Supreme Court addresses psychological incapacity as grounds for annulment


(UPDATE) The High Court continues its series of resolutions of what could be described as progressive issues such as same-sex marriage and inheritance rights for illegitimate children

MANILA, Philippines (UPDATE) – The Supreme Court (SC) will challenge the Family Code provision that a spouse’s psychological incapacity is grounds for annulling a marriage.

“The Supreme Court Bench decided to hear a case involving the interpretation of Article 36 of the Family Code, which concerns the conditions for the declaration of nullity of marriage for psychological incapacity,” said the SC Public Information Office (PIO) in a notice.

Oral arguments were originally scheduled for Tuesday, October 1, but SC’s Public Information Office (PIO) said Tuesday morning that the bench had decided not to hold oral argument at all.

“Given the sensitive personal information that may be publicly exposed during live pleadings, the Court en banc has decided to conduct its deliberations through additional memoranda to be submitted by the parties and amici curiae,” the PIO said.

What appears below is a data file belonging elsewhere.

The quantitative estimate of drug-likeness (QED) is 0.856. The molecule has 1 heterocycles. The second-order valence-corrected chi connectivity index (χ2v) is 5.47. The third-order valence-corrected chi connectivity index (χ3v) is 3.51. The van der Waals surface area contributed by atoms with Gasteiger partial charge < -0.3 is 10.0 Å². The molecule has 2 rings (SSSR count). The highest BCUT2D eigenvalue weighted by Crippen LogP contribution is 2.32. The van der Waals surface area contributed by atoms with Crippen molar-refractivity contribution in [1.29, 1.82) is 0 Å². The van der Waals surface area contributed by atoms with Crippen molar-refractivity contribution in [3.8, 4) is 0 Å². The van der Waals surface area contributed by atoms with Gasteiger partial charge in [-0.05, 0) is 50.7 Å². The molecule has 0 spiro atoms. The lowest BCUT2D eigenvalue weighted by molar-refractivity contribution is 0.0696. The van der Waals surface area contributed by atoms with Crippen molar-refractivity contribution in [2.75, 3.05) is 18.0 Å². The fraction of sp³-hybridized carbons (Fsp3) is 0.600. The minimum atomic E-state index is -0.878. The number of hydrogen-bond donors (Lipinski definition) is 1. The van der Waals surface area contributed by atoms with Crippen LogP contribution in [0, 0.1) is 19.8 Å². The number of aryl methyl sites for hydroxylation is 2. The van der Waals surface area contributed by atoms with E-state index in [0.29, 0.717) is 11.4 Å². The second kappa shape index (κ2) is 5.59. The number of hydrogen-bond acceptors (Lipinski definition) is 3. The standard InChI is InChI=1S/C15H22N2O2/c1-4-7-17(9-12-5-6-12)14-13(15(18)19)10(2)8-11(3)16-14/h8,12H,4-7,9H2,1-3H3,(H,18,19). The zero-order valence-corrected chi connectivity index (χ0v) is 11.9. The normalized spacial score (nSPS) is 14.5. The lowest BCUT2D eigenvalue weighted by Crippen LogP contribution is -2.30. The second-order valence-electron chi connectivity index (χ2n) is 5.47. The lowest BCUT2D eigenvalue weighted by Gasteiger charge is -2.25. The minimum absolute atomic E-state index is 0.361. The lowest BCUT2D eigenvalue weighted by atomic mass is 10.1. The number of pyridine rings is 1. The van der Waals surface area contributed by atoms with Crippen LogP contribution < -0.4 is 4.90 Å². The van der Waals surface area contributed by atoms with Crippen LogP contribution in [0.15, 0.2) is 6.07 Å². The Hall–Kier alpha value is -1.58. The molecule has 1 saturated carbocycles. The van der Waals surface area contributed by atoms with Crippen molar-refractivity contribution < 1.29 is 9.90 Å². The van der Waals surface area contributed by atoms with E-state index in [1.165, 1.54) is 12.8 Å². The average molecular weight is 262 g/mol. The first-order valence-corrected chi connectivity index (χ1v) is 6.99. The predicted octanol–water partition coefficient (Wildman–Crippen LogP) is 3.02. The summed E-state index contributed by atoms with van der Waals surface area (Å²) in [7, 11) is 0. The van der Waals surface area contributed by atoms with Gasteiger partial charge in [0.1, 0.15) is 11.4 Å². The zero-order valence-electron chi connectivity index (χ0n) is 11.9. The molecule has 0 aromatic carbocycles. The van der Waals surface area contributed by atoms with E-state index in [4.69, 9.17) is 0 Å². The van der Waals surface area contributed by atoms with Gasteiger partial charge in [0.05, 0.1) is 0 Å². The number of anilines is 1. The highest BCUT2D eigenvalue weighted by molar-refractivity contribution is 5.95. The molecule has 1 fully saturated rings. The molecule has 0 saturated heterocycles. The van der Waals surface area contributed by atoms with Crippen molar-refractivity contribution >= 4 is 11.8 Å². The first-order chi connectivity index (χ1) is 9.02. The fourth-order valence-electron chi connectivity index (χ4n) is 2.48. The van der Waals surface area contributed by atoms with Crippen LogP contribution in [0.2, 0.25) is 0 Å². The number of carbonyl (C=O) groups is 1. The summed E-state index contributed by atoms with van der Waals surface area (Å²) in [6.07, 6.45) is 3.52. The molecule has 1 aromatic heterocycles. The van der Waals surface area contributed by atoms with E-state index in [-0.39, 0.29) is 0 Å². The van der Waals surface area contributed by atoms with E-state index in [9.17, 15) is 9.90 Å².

Amici curiae is Latin for friends of the court, or those called upon by the SC as expert resource persons.

Due to the sensitive nature of the facts surrounding the case, the Court will not announce the title of the case at this time,” SC PIO said.

Copies of the petition and other pleadings have also not been released at this time.

Article 36 of the Family Code states that a marriage is null and void if a spouse “was psychologically incapable of complying with the essential marital obligations of marriage…even if such incapacity does not manifest itself until after its solemnization.

Other grounds for nullity of marriage under Chapter 3 of the Family Code are such things as one of the spouses being a minor; the spouses being brothers and sisters or ascendants/descendants to any degree whatsoever; the marriage being solemnized by a person not authorized to solemnize the marriage; or a case of mistaken identity.

This limitation of the Family Code has forced Filipinos throughout time to attribute to their spouses the psychological incapacity to annul their marriage.

Congress is once again battling a bill to legalize divorce, with supporters saying it is a more humane option for Filipinos.

Case continues High Court streak to tackle what might be termed progressive issues such as same-sex marriage and inheritance rights for “illegitimate” children.

The Supreme Court dismissed the same-sex marriage petition on technical grounds, while the ‘illegitimate’ children’s inheritance rights case just wrapped up oral argument on September 17.


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